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How to Power a Food Truck Without Generator

This industry has experienced and is still experiencing mind-blowing growth especially as more people are becoming inspired by food and willing to bring their own recipes and creativity to the streets.

Nevertheless, starting and operating this business is not a walk in the park, particularly since there are so many things to take into account, from the format of the truck to water supply, storage, workspace, and of course, power requirements.

Food trucks tend to need a lot of power to ensure that their many appliances can function appropriately. Ideally, there are three major power sources that food trucks use, each with its own strengths and weaknesses.

Portable diesel generators are without doubt the most prevalent source of power for food trucks and they are known to be quite affordable and durable enough to withstand long periods of continuous use.

Aside from using gas or diesel generators which are portable yet powerful, some food trucks will use inverter generators, solar panels, propane tanks, and even the engine of the food truck itself for some appliances.

Keep in mind that these are all good options; however, some are better than others. You have to realize that no power entails no food, and no food translates to no business.

Other Power Sources Used by Food Trucks

  1. Liquefied Petroleum Gas

You will find that a good number of food trucks tend to depend on gas-powered equipment like grills, griddles, and cast iron burners.

Owing to that, they will have to connect to a propane gas cylinder. And truth be told, nothing does this better than Liquefied Petroleum Gas (LPG). Aside from being a low-carbon fossil fuel, LPG is exceptional for the environment.

It burns clean and is also significantly cheaper than petrol. Howbeit, its only disadvantage is that the cylinders tend to be heavy and, as such, less mobile. They also produce less power than petrol generators.


The cost of propane tanks will depend on where you live. Nevertheless, you should budget around $100-$200 or more depending on the size, the state of the market, and local demand coupled with the mix of gas.

  1. Solar Power

Although not popularly used like diesel generators or LPG Tanks, solar power is gradually gaining attention as a viable option for powering food trucks.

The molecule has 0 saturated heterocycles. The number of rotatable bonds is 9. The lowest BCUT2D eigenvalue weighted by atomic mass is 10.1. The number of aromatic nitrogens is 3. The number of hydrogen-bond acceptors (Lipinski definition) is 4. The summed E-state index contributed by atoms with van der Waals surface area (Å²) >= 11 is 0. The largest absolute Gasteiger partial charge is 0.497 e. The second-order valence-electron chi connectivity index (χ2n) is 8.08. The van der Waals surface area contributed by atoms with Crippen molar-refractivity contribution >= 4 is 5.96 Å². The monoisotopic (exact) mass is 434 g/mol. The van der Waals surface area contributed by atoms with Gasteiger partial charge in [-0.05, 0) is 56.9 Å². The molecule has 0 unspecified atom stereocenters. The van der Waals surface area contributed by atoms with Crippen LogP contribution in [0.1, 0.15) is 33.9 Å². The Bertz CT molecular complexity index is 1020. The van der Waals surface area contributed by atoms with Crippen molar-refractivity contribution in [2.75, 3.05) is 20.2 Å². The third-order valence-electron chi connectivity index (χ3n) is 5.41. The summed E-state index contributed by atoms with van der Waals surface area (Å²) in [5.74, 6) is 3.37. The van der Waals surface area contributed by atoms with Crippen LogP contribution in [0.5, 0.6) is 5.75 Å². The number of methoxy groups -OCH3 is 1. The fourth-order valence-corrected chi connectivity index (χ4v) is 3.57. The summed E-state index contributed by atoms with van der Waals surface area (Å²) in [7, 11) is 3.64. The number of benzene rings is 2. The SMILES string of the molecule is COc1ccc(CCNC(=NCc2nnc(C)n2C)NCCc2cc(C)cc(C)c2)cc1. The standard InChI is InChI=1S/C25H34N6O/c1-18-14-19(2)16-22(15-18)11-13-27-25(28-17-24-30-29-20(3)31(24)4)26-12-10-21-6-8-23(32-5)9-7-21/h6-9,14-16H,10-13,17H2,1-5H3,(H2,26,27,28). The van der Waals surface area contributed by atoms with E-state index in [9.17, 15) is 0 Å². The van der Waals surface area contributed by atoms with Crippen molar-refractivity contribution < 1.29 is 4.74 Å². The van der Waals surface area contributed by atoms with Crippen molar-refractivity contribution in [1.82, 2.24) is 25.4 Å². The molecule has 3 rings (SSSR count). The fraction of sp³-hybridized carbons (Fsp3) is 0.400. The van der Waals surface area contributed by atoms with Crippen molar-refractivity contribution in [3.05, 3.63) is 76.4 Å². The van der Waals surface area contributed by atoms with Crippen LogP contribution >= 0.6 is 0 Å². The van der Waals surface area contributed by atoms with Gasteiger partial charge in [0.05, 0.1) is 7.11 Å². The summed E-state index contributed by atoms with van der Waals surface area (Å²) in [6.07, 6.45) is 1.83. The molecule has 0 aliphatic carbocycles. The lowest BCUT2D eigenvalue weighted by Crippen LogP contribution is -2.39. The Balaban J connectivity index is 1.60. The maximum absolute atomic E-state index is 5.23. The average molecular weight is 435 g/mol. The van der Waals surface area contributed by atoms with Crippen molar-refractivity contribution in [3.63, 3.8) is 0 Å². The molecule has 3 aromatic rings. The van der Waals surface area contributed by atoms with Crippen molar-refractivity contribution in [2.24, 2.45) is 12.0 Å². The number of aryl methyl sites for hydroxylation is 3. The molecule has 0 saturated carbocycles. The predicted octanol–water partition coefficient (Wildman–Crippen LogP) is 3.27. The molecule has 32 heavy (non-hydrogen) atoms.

It is also becoming a better option especially since it is both renewable and extremely eco-friendly. To leverage this power source, a solar panel would have to be mounted on the food truck’s roof where it can get enough UV rays during the day.

The power is afterward stored in a battery and used to power your food truck’s electrical appliances. This power source is known to have lower maintenance costs and is easy to operate.

Its disadvantages are that it is dependent on sunlight, and thus it won’t be as efficient in cloudy or rainy regions. The panels also cost so much to purchase and will take up a lot of space on your truck.


It costs you around $3,000 and $10,000 per kilowatt-hour (kWh) to install a solar panel. This entails that if you intend to generate enough energy to power a standard home, you’ll have to invest anywhere from $30,000 to $100,000.

Although your food truck won’t really need that much power, keep in mind that the cost of purchasing solar panels can still be quite expensive.

Which Power Source is Best for Food Trucks?

One thing to understand is that there are no direct or generally accepted answers to the above question, especially since it will have to depend on what you want out of a power source.

If you want to get something cheap and reliable then propane is without doubt your ideal choice. But if you prefer something eco-friendly and sustainable then solar panels are the route to take.

You can choose to use an inverter or portable generator as a formidable backup option.  Although the maintenance for solar panels is very cheap after the initial upfront cost, solar power may be unreliable and may not always be able to provide you with enough power.

But for food truckers with the means and capacity, using these different options ensures that you can relish the benefits of all of them and offset their key weaknesses.


For basic operations, such as running small equipment like blenders and fridges, you might very well prefer a generator with a minimum of 3000 watts or 25 amps.

This will prove to be adequate if you are supplementing electrical power with a lot of LPG-powered equipment. If your truck runs primarily on electrical appliances, it is recommended you opt for a bigger generator with more power. This should be anywhere around 5000 and 7000 watts.